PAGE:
If one wanted to make this about “Who has the Reformed fathers on their side?”, there would be many more comments like brother McCrory’s rather troubling response above. Mis-interpreting the WCF to fit one’s modern, American, broadly evangelical sensibilities doesn’t count as “studying” Reformed theology. Study the Assembly itself, and the men who contributed. What else did they write about? (e.g., The Baptismal Regeneration of Elect Infants by Cornelius Burgess) What most amusing is that David F. Wright, in a book edited by Ligon Duncan, explicitly states the WCF teaches Baptismal Regeneration… and yet, somehow, it also teaches salvation by grace through faith! Baptismal Regeneration — properly understood in the Reformed tradition — does not undermine “Sola Fide” any more than it undermines Predestination. Just ask Augustine.

    Peace,
    Gabe M

  201. December 12, 2007 at 1:05 pm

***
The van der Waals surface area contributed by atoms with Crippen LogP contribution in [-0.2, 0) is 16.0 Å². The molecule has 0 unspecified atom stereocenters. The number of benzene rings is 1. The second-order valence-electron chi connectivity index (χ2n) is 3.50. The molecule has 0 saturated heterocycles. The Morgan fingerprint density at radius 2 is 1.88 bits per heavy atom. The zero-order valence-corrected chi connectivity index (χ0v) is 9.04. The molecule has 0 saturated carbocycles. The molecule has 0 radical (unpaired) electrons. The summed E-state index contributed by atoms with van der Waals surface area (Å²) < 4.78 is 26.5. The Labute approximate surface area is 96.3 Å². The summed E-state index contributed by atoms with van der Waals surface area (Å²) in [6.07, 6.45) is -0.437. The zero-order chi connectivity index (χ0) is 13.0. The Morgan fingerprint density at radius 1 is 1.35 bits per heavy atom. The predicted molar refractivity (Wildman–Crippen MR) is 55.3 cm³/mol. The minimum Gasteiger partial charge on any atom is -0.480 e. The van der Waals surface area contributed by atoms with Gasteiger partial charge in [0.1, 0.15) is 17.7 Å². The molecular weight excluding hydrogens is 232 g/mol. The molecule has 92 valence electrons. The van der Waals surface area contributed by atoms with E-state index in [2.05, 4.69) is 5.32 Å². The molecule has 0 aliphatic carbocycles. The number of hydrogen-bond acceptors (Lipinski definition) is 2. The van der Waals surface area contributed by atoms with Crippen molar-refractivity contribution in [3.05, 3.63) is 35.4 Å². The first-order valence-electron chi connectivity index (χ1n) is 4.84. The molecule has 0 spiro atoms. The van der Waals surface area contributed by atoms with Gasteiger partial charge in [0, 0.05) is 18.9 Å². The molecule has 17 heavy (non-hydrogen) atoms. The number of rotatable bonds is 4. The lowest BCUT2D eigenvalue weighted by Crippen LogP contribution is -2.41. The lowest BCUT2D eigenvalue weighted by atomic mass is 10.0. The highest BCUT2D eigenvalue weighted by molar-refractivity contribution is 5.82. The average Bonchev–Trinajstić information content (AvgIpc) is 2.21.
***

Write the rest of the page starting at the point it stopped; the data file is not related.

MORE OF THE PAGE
Tim you write,

    “Since sanctification NECESSARILY involves human effort and work, it’s distinguished from justification, which does not. Justification is by faith alone. Sanctification is by faith, but not faith alone. Both, however, are by grace alone. Does this make sense”

    ~ My contention here is that access to sanctification is only gained through saving faith. It involves a synergistic work of both God and man. But sanctification is grounded in the reality that a saving relationship has been born out of saving faith. We must come through the door of genuine faith in order to be truly sanctified.